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Sri Lanka called to act on forced disappearances

COLOMBO (UCAN): Journalists in Sri Lanka are demanding that the government act quickly to pass a law that would make forced disappearances a criminal offence.
 
The United Nations (UN) Working Group on Enforced and Involuntary Disappearances ranks Sri Lanka as the second biggest offender in this area, as for decades people have simply been disappearing without a trace.
 

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A lark that almost changed the world

HONG KONG (SE): It began as a lark, but it could have changed the world, Victor Gaetan wrote in the National Catholic Register on April 28 in telling the story of Maryknoll Father Laurence Murphy who, when walking in New York in 1988 with a Korean-American friend, Yeomin Yoon, just decided to drop into the office of the Permanent Mission to the United Nations (UN) of North Korea, in Father Murphy’s own words, “Just for a lark.”
 

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If martial law’s the answer what’s the question?

HONG KONG (SE): Many have asked if martial law is the answer to the crisis in Mindanao, but the director of the Columban Mission Society in Manila, Father Paul Glynn, says it is not even clear what the question is.
 
Noting that the age-old enmity between Muslims and Christians was first sown by the Spanish colonisers of the country some 500 years ago to undermine the influence of the traditional sultanates, he says that it has become so deeply ingrained as to be not easily uprooted.
 

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Japan’s child starvation

TOKYO (AsiaNews): The birth rate in Japan, which has sat below population replacement level for decades, has plunged to its lowest level since 1950 and left the under 15-year-old population at its lowest ebb since the end of World War II.

At the beginning of April this year, the number of children under 15 stood at 15.71 million, down 170,000 on the previous year.

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Can only minorities be blasphemous?

JAKARTA (SE): The Indonesian Catholic Students Association has called on police in Jakarta to process a complaint it filed against the Islamic cleric, Muhammad Rizieq Syihab.
 

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Over the moon with new president

SEOUL (UCAN): Seoul is over the moon with what was termed a landslide victory for presidential candidate Moon Jae-in, from the Democratic Party of Korea.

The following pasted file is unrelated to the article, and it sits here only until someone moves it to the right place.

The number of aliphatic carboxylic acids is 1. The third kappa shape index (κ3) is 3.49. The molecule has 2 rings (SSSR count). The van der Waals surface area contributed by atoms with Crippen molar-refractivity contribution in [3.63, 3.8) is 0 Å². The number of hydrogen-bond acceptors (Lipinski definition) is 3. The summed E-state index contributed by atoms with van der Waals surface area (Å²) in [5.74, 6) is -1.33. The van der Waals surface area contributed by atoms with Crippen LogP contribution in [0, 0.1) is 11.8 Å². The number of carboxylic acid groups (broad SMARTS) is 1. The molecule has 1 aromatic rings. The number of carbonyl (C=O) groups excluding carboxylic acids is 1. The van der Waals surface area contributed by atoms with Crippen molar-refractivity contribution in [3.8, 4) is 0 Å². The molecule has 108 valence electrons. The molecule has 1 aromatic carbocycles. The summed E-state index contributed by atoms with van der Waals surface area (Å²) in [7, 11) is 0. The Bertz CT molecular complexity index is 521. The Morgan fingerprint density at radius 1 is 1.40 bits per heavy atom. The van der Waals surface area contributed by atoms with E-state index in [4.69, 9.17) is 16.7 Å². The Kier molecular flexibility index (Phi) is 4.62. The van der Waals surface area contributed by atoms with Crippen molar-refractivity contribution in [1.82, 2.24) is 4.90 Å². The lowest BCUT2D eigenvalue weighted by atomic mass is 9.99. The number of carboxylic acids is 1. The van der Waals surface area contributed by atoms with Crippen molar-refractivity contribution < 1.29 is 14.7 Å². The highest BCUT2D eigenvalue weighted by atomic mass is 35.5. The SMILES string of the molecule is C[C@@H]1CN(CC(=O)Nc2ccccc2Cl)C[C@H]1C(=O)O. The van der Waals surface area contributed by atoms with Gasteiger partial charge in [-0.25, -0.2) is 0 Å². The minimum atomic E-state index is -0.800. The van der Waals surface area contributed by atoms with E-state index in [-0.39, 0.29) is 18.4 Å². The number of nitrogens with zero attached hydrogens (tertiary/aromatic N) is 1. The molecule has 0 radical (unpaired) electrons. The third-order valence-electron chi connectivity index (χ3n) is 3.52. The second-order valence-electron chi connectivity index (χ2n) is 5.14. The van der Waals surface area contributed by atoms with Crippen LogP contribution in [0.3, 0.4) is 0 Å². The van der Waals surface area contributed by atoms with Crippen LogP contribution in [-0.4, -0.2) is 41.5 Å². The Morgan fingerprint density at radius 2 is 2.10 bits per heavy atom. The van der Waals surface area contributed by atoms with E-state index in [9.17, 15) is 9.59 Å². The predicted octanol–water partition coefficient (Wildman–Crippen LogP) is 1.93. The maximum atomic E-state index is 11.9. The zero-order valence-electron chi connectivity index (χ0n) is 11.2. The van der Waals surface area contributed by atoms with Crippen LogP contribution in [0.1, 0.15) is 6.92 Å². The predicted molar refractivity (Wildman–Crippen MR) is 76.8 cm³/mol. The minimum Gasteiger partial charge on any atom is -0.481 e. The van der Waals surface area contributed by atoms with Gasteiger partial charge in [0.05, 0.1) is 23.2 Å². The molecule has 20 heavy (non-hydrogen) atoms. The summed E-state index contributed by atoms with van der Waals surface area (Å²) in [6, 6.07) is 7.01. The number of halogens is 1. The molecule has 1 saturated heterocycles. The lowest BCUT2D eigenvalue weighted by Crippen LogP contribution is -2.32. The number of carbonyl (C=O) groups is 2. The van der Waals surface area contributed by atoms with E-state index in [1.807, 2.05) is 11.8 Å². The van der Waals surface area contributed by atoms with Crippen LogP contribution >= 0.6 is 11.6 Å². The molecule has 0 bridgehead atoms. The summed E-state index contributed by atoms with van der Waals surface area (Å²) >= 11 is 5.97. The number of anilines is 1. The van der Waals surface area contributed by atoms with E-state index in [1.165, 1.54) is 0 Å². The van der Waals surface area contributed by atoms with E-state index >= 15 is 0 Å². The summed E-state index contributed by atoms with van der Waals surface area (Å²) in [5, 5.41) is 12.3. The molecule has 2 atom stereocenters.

Moon gleaned 41 per cent of the popular vote, while his nearest rival, the conservative Hong Jun-pyo, could only muster 24 per cent and what was described as the centrist candidate, Ahn Cheol-soo, just 21 per cent.
 

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Naypyidaw and Vatican tie diplomatic knot

VATICAN (SE): It was announced on May 4 that the Vatican is tying the diplomatic knot with Naypyidaw at the same time that Pope Francis was meeting with the first counsellor of the Union of Myanmar, Aung San Suu Kyi, at the Sala Regia in the apostolic palace.
 

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Harassment at Easter

HANOI (UCAN): Plainclothes officials in northwest Vietnam broke into the home of a Catholic family and attempted to take a priest into custody as he was preparing to celebrate Easter Mass.
 
More than 20 men and women, who identified themselves as local officials, barged into the house where around 100 people had gathered for Mass in the town of Muong Khuong, Lao Cai province.
 

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Governor invites pope to Hiroshima

HIROSHIMA (UCAN): The governor of Hiroshima, Hidehiko Yuzaki, has asked Pope Francis to visit the atomic-bombed city and send a message of peace to the world.
 
Yuzaki made the call during the pope’s general audience in St. Peter’s Square. Kyodo News reported that he also met with the Vatican secretary of state, Pietro Cardinal Parolin, to relay his hope for a visit to Hiroshima by the pope.
 

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